The Next Generation.

Source: Billiards Digest

The future of every sport depends on the kids who play it. The reason soccer has finally gotten major recognition in the U.S., after long obscurity in spite of being the most popular sport in the world, is because the kids who were driven to afternoon and Saturday games by their soccer moms have now grown up. I remember playing soccer as a kid and being asked by my friends, “What’s soccer?” And then when I met people from other countries and told them I played soccer as a kid they’d ask, “What’s soccer?” and I’d have to explain that in the U.S. we have a completely different game that has usurped the moniker “football”. Unlike what Europeans call “the beautiful game” American football players hold the ball. With their hands. But that’s another story.

As a big fan of pool and billiards I’m really excited about the 2017 Atlantic Challenge Cup that’s going on in Klagenfurt, Austria, from July 5th through 8th, that’s sort of a junior version of the Mosconi Cup, with young players representing the United States and Europe facing off against each other. Pool and billiards have been in decline since, well, they’ve had their ups and downs, more downs than ups. The days when someone like someone like self-described “Billiard Bum” Dan McGorty could travel cross-country with no money in his pocket, hustling pool in every small town for just enough money for meals, are long gone. It’s hard to find a pool hall even in a large town now, and even when you do find one it’s likely to only have standard American pocket tables. Forget balkline or other kinds of tables. A woman I used to work with told me her husband, a professional drummer, regularly played snooker.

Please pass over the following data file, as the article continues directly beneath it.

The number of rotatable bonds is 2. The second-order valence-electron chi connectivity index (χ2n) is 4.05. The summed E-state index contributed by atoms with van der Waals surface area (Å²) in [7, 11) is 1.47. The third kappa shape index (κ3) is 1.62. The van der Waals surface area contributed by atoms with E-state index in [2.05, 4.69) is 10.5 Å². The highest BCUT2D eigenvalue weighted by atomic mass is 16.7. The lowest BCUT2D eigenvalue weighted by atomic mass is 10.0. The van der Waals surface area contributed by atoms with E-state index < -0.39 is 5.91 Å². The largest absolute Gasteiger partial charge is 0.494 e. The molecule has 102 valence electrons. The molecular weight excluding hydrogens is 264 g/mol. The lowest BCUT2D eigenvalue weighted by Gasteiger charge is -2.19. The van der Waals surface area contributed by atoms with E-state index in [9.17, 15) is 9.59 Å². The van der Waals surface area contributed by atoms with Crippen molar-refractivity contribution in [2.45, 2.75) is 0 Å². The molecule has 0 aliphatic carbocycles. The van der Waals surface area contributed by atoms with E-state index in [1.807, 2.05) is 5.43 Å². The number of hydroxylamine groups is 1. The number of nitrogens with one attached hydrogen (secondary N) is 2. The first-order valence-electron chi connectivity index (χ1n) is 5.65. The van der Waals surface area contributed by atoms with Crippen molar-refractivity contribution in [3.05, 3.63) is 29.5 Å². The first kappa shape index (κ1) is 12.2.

“Where does he go that’s got a snooker table?” I asked, intrigued because I love the game.

“Oh, he goes to John Prine’s house,” she replied breezily. Only in Nashville.

And I get it. Even a single pool table requires a lot of real estate. Soccer is popular because all it requires is a field and a ball. Or a slightly round object. Or at least something that can be kicked. It’s no accident that most professional pool players are the children of pool players. It’s an expensive hobby, and the shrinking number of pool halls makes it even more expensive, with players having to go as far as, well, Klagenfurt, Austria, for matches.

Sure, I’m rooting for Team U.S. and its members like April Larson, who’s such an exceptionally talented and dedicated player she’s already made the cover of Billiards Digest–and she’s still in high school, where she maintains a 4.0 GPA. But I’m also just glad there’s a new generation keeping what I call the other beautiful game alive.


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  1. mydangblog

    Soccer is huge now in Canada, too–even though I live in a tiny town, we have several age levels of soccer and the streets are lined with the cars of soccer moms and dads. Even Ken enjoys a pick-up game on a Wednesday night. Very different from when we were kids and the big thing was either hockey or gymnastics at the Y!

    1. Christopher Waldrop (Post author)

      Since I’ve always thought of Canada as more European than the U.S.–after all y’all are still part of the Commonwealth and have the Queen on your money–I assumed soccer had always been big there. I’m surprised it’s only getting big now. Then again I’m surprised Nashville made it to the hockey finals.

  2. Ann Koplow

    Thanks, sport, for being an exceptionally talented and dedicated blogger.

    1. Christopher Waldrop (Post author)

      If blogging ever becomes an Olympic event we should both try out.

  3. Shahzad

    It’s heartening to see the younger generation revive the art of pool and billiards at events like the 2017 Atlantic Challenge Cup. Kudos to players like April Larson for their dedication. Let’s cherish and support the future of this ‘other beautiful game.'”


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